Tag Archives: Epiphany

The Enfleshment of God


We’re currently in the season of Christmastide, in which the Church across the world celebrates the reality of the Incarnation of God. This central reality –inaugurated at Gabriel’s annunciation to Mary, first seen at Christmas, but then proceeding on through the entire life, death, and resurrection of Jesus as recorded in the Gospels– is what gives meaning and purpose to every faithful Christian. God has become a man. The ramifications of this central reality are manifold and profound (and are properly explored at length beginning at Epiphany/Theophany and throughout the rest of the year), but now at Christmas we tend more to celebrate the fact of God becoming a man. The King of all creation has decided to come and dwell with us; there’s so much to consider about what that means, but for now, “O come let us adore Him.” Continue reading

The Church Year


Winter solstice sun in the arctic.

The annual cycle of seasons — of solstices and equinoxes, of agricultural death and rebirth, of the changing raiment of the trees, and of the migrations of animals — is an inescapable feature of existing on the planet Earth. Even at the equator where the Earth’s tilt makes astronomical changes like solar solstices or changing constellations not as noticeable, there are still yearly cycles of rainy and dry seasons brought about by shifting global weather patterns. From the dawn of humanity to the present, it’s safe to say that all human life is profoundly shaped by the repeating time-scale of the Year. Continue reading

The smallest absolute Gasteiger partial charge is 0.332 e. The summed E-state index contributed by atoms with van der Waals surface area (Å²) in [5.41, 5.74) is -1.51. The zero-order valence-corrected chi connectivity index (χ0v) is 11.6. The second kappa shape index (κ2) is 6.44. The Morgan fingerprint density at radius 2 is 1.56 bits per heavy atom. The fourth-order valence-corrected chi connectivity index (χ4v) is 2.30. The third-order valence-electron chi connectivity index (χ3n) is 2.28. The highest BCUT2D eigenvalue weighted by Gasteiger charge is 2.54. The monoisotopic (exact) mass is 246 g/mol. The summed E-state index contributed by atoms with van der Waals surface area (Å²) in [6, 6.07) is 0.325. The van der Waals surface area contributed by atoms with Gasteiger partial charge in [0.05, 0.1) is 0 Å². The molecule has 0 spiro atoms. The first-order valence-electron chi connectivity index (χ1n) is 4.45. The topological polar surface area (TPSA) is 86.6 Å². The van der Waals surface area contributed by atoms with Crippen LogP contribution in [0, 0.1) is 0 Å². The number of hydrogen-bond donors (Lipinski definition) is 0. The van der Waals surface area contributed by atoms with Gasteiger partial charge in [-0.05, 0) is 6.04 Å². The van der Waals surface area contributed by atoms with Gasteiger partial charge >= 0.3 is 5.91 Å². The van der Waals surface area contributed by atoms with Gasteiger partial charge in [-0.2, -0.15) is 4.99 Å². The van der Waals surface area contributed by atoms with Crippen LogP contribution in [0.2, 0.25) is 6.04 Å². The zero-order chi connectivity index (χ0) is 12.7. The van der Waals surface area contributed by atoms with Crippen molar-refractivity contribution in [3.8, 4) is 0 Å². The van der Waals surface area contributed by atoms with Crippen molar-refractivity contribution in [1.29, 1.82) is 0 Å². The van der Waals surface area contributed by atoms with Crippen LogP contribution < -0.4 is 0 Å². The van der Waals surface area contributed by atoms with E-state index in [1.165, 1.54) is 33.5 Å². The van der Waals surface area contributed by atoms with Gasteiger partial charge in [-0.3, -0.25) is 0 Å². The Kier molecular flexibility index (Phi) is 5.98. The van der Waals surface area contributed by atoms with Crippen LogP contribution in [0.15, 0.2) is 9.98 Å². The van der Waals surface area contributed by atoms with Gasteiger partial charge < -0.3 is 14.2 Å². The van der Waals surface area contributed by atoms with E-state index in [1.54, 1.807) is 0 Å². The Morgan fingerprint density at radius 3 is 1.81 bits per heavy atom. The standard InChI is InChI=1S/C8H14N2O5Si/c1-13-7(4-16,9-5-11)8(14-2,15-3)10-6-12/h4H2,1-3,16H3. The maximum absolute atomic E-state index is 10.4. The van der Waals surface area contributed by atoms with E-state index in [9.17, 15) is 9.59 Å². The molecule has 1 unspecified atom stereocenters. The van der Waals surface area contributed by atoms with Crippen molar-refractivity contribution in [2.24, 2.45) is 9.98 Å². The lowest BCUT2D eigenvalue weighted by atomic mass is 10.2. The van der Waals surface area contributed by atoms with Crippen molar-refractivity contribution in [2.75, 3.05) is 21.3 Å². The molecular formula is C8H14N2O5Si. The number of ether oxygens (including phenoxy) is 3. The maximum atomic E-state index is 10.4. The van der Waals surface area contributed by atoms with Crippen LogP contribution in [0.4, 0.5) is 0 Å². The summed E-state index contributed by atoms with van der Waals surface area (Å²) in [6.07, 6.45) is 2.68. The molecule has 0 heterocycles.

Today, January 6, is the feast of Epiphany.  For four weeks prior to Christmas we moved through the season of Advent – a season of hoping and expectation.  The essence of Advent reflects our intuitive assessment that the world isn’t the way it should be.  It speaks hope into our situation because of our after-the-fact perspective on the nativity.  We know the savior of the world was born.  But Advent also gives occasion for our explicit hope for the savior’s re-appearing.  Then we finally reached Christmas (from the Old English Cristes Maesse, or Mass of Christ), the season for celebrating the reality of the nativity, the birth of God in flesh, the Incarnation.  And though we may feel exhausted physically, mentally, and liturgically, Epiphany must not be skipped over as a superfluity at the end of this long journey. Continue reading